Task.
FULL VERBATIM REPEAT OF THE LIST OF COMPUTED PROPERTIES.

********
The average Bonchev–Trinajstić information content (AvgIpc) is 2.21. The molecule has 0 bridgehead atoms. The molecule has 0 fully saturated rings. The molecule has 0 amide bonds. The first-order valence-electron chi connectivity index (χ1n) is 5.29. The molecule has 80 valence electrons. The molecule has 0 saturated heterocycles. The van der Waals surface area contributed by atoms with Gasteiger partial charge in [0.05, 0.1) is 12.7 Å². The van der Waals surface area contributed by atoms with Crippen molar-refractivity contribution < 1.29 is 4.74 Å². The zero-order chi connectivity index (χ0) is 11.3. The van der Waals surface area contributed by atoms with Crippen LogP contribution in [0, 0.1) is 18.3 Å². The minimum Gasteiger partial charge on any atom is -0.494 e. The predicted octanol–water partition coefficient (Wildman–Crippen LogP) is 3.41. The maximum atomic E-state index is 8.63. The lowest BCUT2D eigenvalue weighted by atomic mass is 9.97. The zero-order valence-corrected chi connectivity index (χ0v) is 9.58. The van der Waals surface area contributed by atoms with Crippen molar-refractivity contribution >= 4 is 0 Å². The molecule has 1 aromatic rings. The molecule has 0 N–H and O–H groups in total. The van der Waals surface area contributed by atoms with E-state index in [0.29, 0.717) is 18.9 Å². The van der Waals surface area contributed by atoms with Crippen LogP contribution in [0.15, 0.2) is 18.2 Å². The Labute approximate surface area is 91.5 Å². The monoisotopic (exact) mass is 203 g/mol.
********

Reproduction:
The average Bonchev–Trinajstić information content (AvgIpc) is 2.21. The molecule has 0 bridgehead atoms. The molecule has 0 fully saturated rings. The molecule has 0 amide bonds. The first-order valence-electron chi connectivity index (χ1n) is 5.29. The molecule has 80 valence electrons. The molecule has 0 saturated heterocycles. The van der Waals surface area contributed by atoms with Gasteiger partial charge in [0.05, 0.1) is 12.7 Å². The van der Waals surface area contributed by atoms with Crippen molar-refractivity contribution < 1.29 is 4.74 Å². The zero-order chi connectivity index (χ0) is 11.3. The van der Waals surface area contributed by atoms with Crippen LogP contribution in [0, 0.1) is 18.3 Å². The minimum Gasteiger partial charge on any atom is -0.494 e. The predicted octanol–water partition coefficient (Wildman–Crippen LogP) is 3.41. The maximum atomic E-state index is 8.63. The lowest BCUT2D eigenvalue weighted by atomic mass is 9.97. The zero-order valence-corrected chi connectivity index (χ0v) is 9.58. The van der Waals surface area contributed by atoms with Crippen molar-refractivity contribution >= 4 is 0 Å². The molecule has 1 aromatic rings. The molecule has 0 N–H and O–H groups in total. The van der Waals surface area contributed by atoms with E-state index in [0.29, 0.717) is 18.9 Å². The van der Waals surface area contributed by atoms with Crippen LogP contribution in [0.15, 0.2) is 18.2 Å². The Labute approximate surface area is 91.5 Å². The monoisotopic (exact) mass is 203 g/mol.